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16 of 18 people found the following review helpful
5.0 out of 5 stars Great Book!, April 26, 2010
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This review is from: Understanding by Design, Expanded 2nd Edition (Paperback)
I purchased this book for a graduate class. This is by far the most well written and enlightening book I've ever read on the subject of teaching. The Six Facets of Understanding, in my opinion, are a better approach than Bloom's Taxonomy. The writers have a talent for deeply explaining information and making sure the reader understands what is being said. Buy this book and you will not be disappointed.
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9 of 9 people found the following review helpful
5.0 out of 5 stars Directly applicable tools, May 22, 2010
By 
Helene Martin (Seattle, WA United States) - See all my reviews
(REAL NAME)   
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This review is from: Understanding by Design, Expanded 2nd Edition (Paperback)
As a Career and Technical Education instructor (Vocational Ed in some states), I haven't had to go through the traditional education school path. I feel very fortunate that this book was my formal introduction to deliberate curriculum design. The authors provide a lot of ready-to-use tools for instructional unit design and present a streamlined approach to getting the most out of contact hours with students. Backward design has informed my practice in my first year of teaching and I feel students have benefitted. Highly recommended for instructors who don't have existing curriculum support and who want to take the time to craft meaningful learning experiences for their students.
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8 of 8 people found the following review helpful
4.0 out of 5 stars Good info, a little redundant, June 1, 2008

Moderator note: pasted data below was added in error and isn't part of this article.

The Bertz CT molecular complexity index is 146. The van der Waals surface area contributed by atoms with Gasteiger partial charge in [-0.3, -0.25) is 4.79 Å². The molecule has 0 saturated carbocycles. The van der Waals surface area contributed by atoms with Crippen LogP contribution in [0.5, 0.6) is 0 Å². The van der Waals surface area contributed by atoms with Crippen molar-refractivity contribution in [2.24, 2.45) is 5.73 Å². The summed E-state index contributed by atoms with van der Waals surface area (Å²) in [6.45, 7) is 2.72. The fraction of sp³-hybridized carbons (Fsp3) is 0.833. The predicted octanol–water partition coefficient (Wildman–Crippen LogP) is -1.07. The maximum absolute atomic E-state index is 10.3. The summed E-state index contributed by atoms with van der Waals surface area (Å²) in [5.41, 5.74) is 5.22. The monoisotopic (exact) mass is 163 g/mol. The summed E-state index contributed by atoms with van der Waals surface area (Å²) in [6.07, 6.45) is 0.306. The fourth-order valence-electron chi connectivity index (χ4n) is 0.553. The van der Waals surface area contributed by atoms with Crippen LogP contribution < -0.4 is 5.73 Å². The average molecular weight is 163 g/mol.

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This review is from: Understanding by Design, Expanded 2nd Edition (Paperback)
I used this book as part of a graduate level class. The book is quite informative and gives great ideas on how to teach for results instead of just covering necessary material. Basically, it tells teachers to start with goals, then work backward to the introduction and teaching of the material. There are other similar strategies out there, but this is very specific as to curriculum design. It gets repetitive, but it is useful overall.
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15 of 18 people found the following review helpful
2.0 out of 5 stars Can be a lot shorter and to the point, July 7, 2011
This review is from: Understanding by Design, Expanded 2nd Edition (Paperback)
I read the first chapters and feel I have wasted a lot of time. The basic ideas on UbD is quite straightforward that one can grasp them by spending 30 minutes looking into Wikipedia or other introductions on the web. But this book spends thousands of words to make it more confusing than necessary. I agree with some reviewers that it can be more concise and spend more efforts to give out practical procedures to design a good UbD lesson plan.